A life in the day: Shaun White

No matter where I am, I always wake up hungry, so my first thought is how am I gonna coax whoever I’m with into making me breakfast. Usually it’s some eggs and whatever else I can get my hands on. I don’t get time to eat during the day if I’m snowboarding, because if you have something heavy and then ride you just feel urgh, so on those days I’ll have a ton of food at breakfast then go without eating until dinner.

At the moment I’m based in Breckenridge, Colorado. I’ve got a little place that’s just tucked into the mountains. It’s great for chilling out, but I’m never in the same place for long, whether I’m snowboarding or promoting my products.

I’m a pretty slow starter in the morning, so if I’m at a contest it’s always a bit of a scramble to get out the door and up a mountain in time for my practice slot. I only do one or two practice runs. I learnt a long time ago that there’s something called over-practice. I perform at my fullest right off the bat, then my performance goes downhill fast because I get tired. On the day of an event my confidence just grows.

I started competing at such a young age that it all feels very matter-of-fact. And I’ve always had the ability to see what a run is gonna be like in my head before I do it — it’s like a muscle memory. But, jeez, I take crashes all the time. Recently I’ve chipped a bone in my ankle, torn a ligament in my thumb, and almost taken my face off.
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It’s easier for me to land a run in front of a crowd if the pressure’s on. So when it came to the Olympic final and I’d already won the gold, I didn’t actually have to do another run. My coach said: “If you’re gonna do it, you’ve got to nail it.” So I really focused and pulled it off.

My friend Gabe’s looking after my medal at the moment, and the other one [from 2006] is at my parents’ house. Everybody knows I’m so forgetful I’d probably leave it somewhere. I’ve gone through four a half ball, with a band around my leg, which I have to keep taut while somebody throws a big heavy ball at me. It must be hilarious to watch.

Though I’m living in Colorado now, home is California with my family. And when I get a chance to go back, I always go talk to my neighbour, who has young kids. He just listens and helps me to put everything into perspective. I love being in the sun there. I don’t actually like being in the cold — I get stir-crazy in small mountain towns. I like to show up, do the sports and then run away instantly.

Growing up, I was this horrible child. I would ski but I wasn’t allowed the poles because I’d hit or five phones in a month. I just zone out. If I have time for lunch I’ll try to make someone else decide what to eat, even if I’m starving, because I don’t like making decisions, and I’m always with a group, but it’ll be something quick and easy. California has In-N-Out Burger — you think you’ve had a burger and then you go there. It’s like fast food with everything really fresh and healthy. If I don’t eat well, I don’t feel good. I do such gruelling sessions that I need the energy, and if I just pound a bunch of french fries, it never works out.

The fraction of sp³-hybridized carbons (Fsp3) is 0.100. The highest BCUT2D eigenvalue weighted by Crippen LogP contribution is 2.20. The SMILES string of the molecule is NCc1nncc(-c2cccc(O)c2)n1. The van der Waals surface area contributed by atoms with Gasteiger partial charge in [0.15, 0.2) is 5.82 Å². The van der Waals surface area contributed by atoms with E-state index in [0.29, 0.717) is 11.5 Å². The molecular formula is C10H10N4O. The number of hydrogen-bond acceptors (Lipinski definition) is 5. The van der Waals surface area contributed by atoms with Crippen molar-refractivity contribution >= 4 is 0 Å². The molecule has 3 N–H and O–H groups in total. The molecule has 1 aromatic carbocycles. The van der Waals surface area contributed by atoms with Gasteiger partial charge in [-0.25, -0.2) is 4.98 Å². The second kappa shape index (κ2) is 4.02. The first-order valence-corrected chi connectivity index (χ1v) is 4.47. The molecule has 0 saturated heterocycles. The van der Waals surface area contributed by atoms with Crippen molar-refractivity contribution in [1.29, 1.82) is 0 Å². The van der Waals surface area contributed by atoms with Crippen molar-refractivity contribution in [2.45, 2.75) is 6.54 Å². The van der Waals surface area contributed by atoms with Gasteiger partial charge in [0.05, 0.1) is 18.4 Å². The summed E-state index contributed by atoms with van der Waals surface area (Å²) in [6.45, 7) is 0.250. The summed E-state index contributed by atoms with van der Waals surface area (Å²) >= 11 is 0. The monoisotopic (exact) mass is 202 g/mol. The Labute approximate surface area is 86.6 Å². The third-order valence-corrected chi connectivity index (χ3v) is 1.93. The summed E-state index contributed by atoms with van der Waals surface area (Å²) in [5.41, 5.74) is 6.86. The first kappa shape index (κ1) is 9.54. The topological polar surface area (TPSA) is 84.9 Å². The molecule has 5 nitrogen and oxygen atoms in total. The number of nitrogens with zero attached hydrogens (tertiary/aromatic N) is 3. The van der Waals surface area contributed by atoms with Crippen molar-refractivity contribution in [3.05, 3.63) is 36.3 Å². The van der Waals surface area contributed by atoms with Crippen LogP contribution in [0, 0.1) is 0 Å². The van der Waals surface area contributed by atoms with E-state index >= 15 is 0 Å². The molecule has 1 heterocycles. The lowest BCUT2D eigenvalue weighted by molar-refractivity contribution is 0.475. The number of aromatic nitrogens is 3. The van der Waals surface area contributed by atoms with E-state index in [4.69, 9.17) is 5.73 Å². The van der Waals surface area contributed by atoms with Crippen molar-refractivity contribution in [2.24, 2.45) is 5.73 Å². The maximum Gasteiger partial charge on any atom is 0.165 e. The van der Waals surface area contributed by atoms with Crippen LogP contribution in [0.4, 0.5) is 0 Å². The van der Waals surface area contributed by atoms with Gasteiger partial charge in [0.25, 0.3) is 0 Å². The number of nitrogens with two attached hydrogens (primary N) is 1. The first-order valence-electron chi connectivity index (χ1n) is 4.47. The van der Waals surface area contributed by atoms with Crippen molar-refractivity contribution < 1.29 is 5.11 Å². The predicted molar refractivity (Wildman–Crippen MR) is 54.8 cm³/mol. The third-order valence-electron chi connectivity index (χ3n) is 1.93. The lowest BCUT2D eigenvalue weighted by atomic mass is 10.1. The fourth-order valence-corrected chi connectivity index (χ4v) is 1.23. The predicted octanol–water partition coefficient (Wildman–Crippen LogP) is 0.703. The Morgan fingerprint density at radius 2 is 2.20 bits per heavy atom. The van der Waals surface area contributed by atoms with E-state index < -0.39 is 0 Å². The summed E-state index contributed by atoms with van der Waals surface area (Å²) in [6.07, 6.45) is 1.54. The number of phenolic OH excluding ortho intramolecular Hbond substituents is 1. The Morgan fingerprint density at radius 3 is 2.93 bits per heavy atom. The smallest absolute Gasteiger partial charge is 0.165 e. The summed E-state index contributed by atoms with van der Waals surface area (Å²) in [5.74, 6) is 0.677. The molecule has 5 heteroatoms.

Wherever I am in the world I’ll try to get to a gym and do balance work. It’s usually me on one foot, on people with them. I had so much energy and didn’t know what to do with it, so I was getting into trouble. My parents thought putting me on a snowboard would help. I’d been begging to do it because my older brother Jesse had started and

I had to do everything he did. There wasn’t any rivalry — by the time I went pro at 13, Jesse had already quit, but he was always there for me to bounce ideas off. He now designs the artwork for all my products. First it was boards, then boots, helmets, jackets… it just keeps growing. He’s such a talented guy.

On a down day, depending where I am, I’ll go skateboard, surf or play some guitar, just something normal and mellow. I take my Les Paul with me everywhere. Playing music feels like learning a special language and I want to get good if it kills me.

These days people recognise me, so some things can be difficult.

I can’t do simple things like helping my mum shop for groceries because I’m approached by people. That’s why I spend a lot of time in LA, where there are so many celebrities that nobody really cares. It’s like, “Oh, there’s that snowboarder — but no, wait, there’s Tom Cruise!”

Usually for dinner I try to go somewhere fancy, because I’m not so much of a cook. I like to sample everything, so I’ll get the steak and talk somebody else into getting something a bit wild in case I want a bit of that. But my friends are now savvy to this, so I can’t get away with it so much.

I can never sleep. I’ll crash out about 1am but I won’t sleep until 2 or as late as 4, because I have so much going on in my head. The night before a competition is the worst, because I’m contemplating what I want to do, and when I’m trying to sleep everything seems tougher than it really is. But eventually I’ll drop off, and just hope I don’t have to get up too early.


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